In the latest chapter of the ongoing Michael Quinn Sullivan saga, Sullivan found his day in court, but things did not necessarily go his way.
Judge Sam Sparks denied a temporary restraining order sought by the attorneys of Michael Quinn Sullivan against the Texas Ethics Commission. Judge Sparks also gave Joe Nixon, the leading attorney for Michael Quinn Sullivan, 15 days to prove that this state ethics case should continue in federal court.
Sullivan is seeking to sue the Texas Ethics Commission in federal court claiming that his free speech has been violated since the Texas Ethics Commission is asking him to report certain donor information.
Michael Quinn Sullivan and the Texas Ethics Commission also have 15 days to reconcile the scope of the information requests from the TEC. If this happens, meaning that if Sullivan decides to actually cooperate and disclose some amount of information, this whole case can go away.
But, the question that Michael Quinn Sullivan is ultimately getting at is if dark money is free speech in Texas, and if Judge Sam Sparks decides that this case can continue in federal court, possibly in the United States.
See more about what Judge Sparks decision could mean for the future of elections in Texas below the jump. The organizations that Sullivan runs are a state PAC, a 501c3 and a 501c4. Empower Texans is a PAC, which can do all the political and social engagement and advocacy it wants for any given candidate. Texans for Fiscal Responsibility is a 501c4, which is knowns as a “civic engagement” non-profit. By law they cannot primarily advocate for any one candidate, but the law is strangely vague because c4s may however endorse a candidate, if it is not the “primary purpose” of the non-profit. This 501c4 is also not required to disclose its donors on reports. Finally, the Empower Texans Foundation (which is the last in the three pronged part of Michael Quinn Sullivan's operation), is a 501c3, which is the traditional model of a non-profit, and gets its money from individual and corporate donors. All of these donors should be disclosed, but the issue is when MQS raises money from the c3, the traditional non-profit, to fund the political activities and operations of the other two entities.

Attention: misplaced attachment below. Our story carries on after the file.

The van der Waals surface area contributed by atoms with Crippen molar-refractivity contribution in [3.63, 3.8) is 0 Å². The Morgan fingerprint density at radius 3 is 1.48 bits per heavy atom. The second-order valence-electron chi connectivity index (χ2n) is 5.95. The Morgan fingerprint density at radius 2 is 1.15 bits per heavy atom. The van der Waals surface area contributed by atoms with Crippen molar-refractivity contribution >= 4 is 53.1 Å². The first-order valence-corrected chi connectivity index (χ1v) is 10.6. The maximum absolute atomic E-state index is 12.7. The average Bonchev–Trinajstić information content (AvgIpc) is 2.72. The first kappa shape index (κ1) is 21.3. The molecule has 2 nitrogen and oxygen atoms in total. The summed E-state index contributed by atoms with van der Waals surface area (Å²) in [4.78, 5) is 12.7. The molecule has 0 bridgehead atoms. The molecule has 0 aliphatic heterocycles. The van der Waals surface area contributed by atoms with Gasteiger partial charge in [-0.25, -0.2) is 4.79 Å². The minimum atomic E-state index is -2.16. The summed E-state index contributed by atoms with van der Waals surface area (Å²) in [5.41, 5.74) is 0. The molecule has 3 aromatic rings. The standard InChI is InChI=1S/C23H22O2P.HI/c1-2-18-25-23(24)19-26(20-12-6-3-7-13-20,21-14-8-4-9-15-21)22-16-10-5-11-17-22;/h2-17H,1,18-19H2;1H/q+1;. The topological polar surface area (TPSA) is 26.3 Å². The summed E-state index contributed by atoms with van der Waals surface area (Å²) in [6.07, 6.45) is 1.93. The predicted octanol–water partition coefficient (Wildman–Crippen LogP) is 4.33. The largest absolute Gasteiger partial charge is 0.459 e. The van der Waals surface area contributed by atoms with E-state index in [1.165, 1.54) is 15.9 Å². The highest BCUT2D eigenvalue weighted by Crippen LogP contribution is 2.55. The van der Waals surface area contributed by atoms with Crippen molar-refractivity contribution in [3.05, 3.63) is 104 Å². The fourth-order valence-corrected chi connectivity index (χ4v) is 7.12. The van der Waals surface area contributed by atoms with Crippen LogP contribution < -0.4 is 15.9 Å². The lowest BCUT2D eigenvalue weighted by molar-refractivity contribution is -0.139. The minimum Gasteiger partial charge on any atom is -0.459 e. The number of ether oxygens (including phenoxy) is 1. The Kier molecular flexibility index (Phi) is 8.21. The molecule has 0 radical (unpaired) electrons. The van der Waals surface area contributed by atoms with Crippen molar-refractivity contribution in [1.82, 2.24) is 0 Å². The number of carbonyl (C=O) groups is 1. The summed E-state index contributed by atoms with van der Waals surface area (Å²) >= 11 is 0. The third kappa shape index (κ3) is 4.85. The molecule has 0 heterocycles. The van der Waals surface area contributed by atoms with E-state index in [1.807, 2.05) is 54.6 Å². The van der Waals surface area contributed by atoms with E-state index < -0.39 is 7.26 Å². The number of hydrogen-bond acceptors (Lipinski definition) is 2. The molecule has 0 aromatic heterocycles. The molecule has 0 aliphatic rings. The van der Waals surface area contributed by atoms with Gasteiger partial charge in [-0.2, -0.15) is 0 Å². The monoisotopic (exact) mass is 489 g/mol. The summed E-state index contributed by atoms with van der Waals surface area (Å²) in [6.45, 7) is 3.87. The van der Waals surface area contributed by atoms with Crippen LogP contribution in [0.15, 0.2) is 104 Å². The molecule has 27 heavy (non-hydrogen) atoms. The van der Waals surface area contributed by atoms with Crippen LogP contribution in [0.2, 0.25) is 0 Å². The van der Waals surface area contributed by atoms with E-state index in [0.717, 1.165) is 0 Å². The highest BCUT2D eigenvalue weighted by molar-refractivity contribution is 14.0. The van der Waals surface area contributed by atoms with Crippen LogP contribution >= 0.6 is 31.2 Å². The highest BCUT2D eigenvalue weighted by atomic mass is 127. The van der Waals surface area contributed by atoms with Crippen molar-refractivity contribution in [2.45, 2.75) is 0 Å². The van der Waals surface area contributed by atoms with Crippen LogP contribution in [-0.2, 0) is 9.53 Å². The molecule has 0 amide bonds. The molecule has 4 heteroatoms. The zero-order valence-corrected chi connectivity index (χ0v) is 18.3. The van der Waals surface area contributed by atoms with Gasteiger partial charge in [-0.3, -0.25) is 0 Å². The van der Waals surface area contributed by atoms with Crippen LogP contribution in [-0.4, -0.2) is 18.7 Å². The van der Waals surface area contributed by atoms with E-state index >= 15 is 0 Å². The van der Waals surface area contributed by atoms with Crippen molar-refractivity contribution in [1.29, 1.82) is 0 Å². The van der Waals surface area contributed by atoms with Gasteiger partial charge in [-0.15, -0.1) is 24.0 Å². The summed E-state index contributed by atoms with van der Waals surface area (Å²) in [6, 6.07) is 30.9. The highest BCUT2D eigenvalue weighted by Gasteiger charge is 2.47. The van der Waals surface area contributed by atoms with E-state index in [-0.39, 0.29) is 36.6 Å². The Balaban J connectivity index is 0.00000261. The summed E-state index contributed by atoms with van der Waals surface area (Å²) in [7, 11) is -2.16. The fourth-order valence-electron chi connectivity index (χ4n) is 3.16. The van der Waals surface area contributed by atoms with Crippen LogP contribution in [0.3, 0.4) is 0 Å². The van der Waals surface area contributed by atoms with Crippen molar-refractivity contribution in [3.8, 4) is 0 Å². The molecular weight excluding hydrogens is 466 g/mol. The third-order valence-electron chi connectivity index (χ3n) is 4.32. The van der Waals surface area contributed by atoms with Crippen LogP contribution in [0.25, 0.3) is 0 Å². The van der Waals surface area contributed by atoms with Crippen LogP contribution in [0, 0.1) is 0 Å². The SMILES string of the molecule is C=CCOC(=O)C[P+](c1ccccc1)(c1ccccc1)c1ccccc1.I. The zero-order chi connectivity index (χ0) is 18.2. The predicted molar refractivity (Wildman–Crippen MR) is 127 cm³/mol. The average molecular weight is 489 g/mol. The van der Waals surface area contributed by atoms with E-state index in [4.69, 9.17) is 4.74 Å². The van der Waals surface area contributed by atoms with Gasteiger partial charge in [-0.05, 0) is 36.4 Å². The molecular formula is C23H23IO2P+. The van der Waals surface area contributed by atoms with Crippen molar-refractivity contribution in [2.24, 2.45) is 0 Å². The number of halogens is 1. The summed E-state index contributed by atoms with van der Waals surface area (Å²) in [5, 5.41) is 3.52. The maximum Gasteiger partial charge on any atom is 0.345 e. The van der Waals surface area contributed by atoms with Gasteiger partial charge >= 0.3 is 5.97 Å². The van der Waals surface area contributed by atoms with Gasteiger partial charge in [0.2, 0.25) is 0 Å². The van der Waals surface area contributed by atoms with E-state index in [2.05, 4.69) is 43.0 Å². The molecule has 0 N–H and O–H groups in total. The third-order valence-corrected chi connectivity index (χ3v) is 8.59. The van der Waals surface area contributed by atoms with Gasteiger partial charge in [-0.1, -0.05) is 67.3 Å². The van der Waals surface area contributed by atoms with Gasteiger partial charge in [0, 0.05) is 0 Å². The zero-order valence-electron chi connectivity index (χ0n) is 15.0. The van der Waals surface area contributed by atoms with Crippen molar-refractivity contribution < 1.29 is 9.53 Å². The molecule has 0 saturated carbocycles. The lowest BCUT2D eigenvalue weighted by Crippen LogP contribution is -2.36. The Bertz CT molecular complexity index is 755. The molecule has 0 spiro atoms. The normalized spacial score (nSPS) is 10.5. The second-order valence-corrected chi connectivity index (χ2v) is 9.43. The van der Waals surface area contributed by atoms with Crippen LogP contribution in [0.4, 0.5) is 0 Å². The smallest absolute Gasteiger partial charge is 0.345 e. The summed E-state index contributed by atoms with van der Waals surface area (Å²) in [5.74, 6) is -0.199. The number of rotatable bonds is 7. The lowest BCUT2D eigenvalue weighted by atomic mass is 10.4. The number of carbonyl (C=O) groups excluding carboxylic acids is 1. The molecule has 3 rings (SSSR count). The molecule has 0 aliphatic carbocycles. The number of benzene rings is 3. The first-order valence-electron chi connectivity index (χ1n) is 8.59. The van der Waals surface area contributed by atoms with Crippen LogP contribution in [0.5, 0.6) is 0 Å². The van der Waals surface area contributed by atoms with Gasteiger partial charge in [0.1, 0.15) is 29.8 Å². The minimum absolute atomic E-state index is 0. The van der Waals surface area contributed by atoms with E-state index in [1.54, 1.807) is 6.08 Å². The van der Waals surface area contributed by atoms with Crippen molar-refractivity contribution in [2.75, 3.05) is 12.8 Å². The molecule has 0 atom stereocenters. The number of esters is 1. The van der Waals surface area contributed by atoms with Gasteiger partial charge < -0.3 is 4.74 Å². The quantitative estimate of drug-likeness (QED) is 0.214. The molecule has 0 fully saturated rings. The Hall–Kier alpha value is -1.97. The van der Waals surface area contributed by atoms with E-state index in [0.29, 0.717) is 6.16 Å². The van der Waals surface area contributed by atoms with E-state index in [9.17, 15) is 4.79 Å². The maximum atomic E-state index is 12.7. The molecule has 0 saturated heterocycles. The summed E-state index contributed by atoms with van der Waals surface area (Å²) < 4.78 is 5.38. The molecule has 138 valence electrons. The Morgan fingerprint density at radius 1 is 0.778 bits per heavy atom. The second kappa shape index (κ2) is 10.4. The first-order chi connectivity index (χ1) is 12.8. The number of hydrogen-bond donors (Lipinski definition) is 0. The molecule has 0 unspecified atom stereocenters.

Again, MQS insists that because of some of these reporting requirements, as well as the fact that he has to register as a lobbyist, his free speech rights are being violated. While Sullivan asserts his free speech is violated because he has to report certain information, Michael Quinn Sullivan is actively exercising his free speech rights elsewhere, as a reporter for Brietbart News as I reported last week.
Quorum Report's Scott Braddock reported last week that MQS was not happy with the Branch Campaign for publishing an email Sullivan sent to the campaign, asking for a quote for a story MQS was writing for Brietbart News. Braddock noted:
“Also after the hearing, Sullivan said it was wrong for the Dan Branch campaign to release an email this week in which the conservative agitator had passed himself off as a reporter. He also said it was “slimy” for media to report on the email because the email contains Sullivan's “personal email address.” Sullivan called it a “personal email address,” it should be noted, even though he was using it to ask questions for his “job” at Breitbart News.”
While there are a lot of moving parts to the Michael Quinn Sullivan saga, some more relevant to the court case than others, all raise very interesting questions about the role of disclosure in this brave new world of online media, political super PACS, and scorecard lobbying. Whatever happens in the end, it will no doubt directly affect the way elections are run in Texas, or at least the way the Texas Ethics Commission deals with reporting requirements for state PACs, 501c3s, and c4s.